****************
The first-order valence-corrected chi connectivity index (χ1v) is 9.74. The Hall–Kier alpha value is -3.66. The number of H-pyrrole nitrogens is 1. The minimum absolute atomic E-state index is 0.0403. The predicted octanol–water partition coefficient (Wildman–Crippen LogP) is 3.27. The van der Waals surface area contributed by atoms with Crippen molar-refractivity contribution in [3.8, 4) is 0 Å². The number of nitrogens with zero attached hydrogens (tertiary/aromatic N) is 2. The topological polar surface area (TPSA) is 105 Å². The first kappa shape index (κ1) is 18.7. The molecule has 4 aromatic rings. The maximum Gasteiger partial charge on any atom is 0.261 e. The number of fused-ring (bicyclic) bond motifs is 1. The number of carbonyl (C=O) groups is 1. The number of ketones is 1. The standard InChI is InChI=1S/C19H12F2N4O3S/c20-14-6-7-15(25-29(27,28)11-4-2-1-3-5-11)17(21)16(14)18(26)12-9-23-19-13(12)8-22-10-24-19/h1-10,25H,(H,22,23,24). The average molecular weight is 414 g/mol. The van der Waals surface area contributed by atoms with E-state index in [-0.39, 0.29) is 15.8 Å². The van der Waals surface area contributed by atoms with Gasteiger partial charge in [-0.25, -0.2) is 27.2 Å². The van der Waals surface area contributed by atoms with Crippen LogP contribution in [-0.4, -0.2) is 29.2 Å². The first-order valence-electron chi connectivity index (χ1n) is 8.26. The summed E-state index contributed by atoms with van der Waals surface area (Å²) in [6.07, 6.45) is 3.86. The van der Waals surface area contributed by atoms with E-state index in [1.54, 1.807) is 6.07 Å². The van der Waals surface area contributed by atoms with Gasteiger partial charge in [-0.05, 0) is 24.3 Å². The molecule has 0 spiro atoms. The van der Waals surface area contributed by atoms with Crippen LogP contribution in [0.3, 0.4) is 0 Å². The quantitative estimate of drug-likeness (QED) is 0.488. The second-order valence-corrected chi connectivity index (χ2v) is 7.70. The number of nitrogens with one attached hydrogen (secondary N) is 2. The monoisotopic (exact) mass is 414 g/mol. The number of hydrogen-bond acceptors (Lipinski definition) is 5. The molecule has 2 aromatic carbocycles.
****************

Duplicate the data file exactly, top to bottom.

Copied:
The first-order valence-corrected chi connectivity index (χ1v) is 9.74. The Hall–Kier alpha value is -3.66. The number of H-pyrrole nitrogens is 1. The minimum absolute atomic E-state index is 0.0403. The predicted octanol–water partition coefficient (Wildman–Crippen LogP) is 3.27. The van der Waals surface area contributed by atoms with Crippen molar-refractivity contribution in [3.8, 4) is 0 Å². The number of nitrogens with zero attached hydrogens (tertiary/aromatic N) is 2. The topological polar surface area (TPSA) is 105 Å². The first kappa shape index (κ1) is 18.7. The molecule has 4 aromatic rings. The maximum Gasteiger partial charge on any atom is 0.261 e. The number of fused-ring (bicyclic) bond motifs is 1. The number of carbonyl (C=O) groups is 1. The number of ketones is 1. The standard InChI is InChI=1S/C19H12F2N4O3S/c20-14-6-7-15(25-29(27,28)11-4-2-1-3-5-11)17(21)16(14)18(26)12-9-23-19-13(12)8-22-10-24-19/h1-10,25H,(H,22,23,24). The average molecular weight is 414 g/mol. The van der Waals surface area contributed by atoms with E-state index in [-0.39, 0.29) is 15.8 Å². The van der Waals surface area contributed by atoms with Gasteiger partial charge in [-0.25, -0.2) is 27.2 Å². The van der Waals surface area contributed by atoms with Crippen LogP contribution in [-0.4, -0.2) is 29.2 Å². The first-order valence-electron chi connectivity index (χ1n) is 8.26. The summed E-state index contributed by atoms with van der Waals surface area (Å²) in [6.07, 6.45) is 3.86. The van der Waals surface area contributed by atoms with E-state index in [1.54, 1.807) is 6.07 Å². The van der Waals surface area contributed by atoms with Gasteiger partial charge in [-0.05, 0) is 24.3 Å². The molecule has 0 spiro atoms. The van der Waals surface area contributed by atoms with Crippen LogP contribution in [0.3, 0.4) is 0 Å². The quantitative estimate of drug-likeness (QED) is 0.488. The second-order valence-corrected chi connectivity index (χ2v) is 7.70. The number of nitrogens with one attached hydrogen (secondary N) is 2. The monoisotopic (exact) mass is 414 g/mol. The number of hydrogen-bond acceptors (Lipinski definition) is 5. The molecule has 2 aromatic carbocycles.